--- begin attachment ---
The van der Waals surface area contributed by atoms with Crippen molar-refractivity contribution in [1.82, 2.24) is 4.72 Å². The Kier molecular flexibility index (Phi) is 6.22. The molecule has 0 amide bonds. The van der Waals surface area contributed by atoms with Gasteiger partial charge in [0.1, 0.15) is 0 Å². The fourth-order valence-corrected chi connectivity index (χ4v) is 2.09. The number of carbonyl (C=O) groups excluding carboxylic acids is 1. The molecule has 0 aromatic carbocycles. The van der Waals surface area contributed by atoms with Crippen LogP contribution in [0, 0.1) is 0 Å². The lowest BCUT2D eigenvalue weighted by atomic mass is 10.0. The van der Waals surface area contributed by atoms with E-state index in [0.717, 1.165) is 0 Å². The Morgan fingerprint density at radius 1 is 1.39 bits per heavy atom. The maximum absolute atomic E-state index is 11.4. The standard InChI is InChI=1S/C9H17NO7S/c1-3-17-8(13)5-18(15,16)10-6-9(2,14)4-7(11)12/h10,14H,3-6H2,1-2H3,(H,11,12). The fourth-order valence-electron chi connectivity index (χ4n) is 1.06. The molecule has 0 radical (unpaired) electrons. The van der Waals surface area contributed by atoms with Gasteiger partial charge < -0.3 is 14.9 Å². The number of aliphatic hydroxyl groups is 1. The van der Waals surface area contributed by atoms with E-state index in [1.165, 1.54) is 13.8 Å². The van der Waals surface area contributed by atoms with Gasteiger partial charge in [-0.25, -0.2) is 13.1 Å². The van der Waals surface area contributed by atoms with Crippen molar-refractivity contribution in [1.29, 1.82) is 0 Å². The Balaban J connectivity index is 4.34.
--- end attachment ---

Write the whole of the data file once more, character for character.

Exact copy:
The van der Waals surface area contributed by atoms with Crippen molar-refractivity contribution in [1.82, 2.24) is 4.72 Å². The Kier molecular flexibility index (Phi) is 6.22. The molecule has 0 amide bonds. The van der Waals surface area contributed by atoms with Gasteiger partial charge in [0.1, 0.15) is 0 Å². The fourth-order valence-corrected chi connectivity index (χ4v) is 2.09. The number of carbonyl (C=O) groups excluding carboxylic acids is 1. The molecule has 0 aromatic carbocycles. The van der Waals surface area contributed by atoms with Crippen LogP contribution in [0, 0.1) is 0 Å². The lowest BCUT2D eigenvalue weighted by atomic mass is 10.0. The van der Waals surface area contributed by atoms with E-state index in [0.717, 1.165) is 0 Å². The Morgan fingerprint density at radius 1 is 1.39 bits per heavy atom. The maximum absolute atomic E-state index is 11.4. The standard InChI is InChI=1S/C9H17NO7S/c1-3-17-8(13)5-18(15,16)10-6-9(2,14)4-7(11)12/h10,14H,3-6H2,1-2H3,(H,11,12). The fourth-order valence-electron chi connectivity index (χ4n) is 1.06. The molecule has 0 radical (unpaired) electrons. The van der Waals surface area contributed by atoms with Gasteiger partial charge < -0.3 is 14.9 Å². The number of aliphatic hydroxyl groups is 1. The van der Waals surface area contributed by atoms with E-state index in [1.165, 1.54) is 13.8 Å². The van der Waals surface area contributed by atoms with Gasteiger partial charge in [-0.25, -0.2) is 13.1 Å². The van der Waals surface area contributed by atoms with Crippen molar-refractivity contribution in [1.29, 1.82) is 0 Å². The Balaban J connectivity index is 4.34.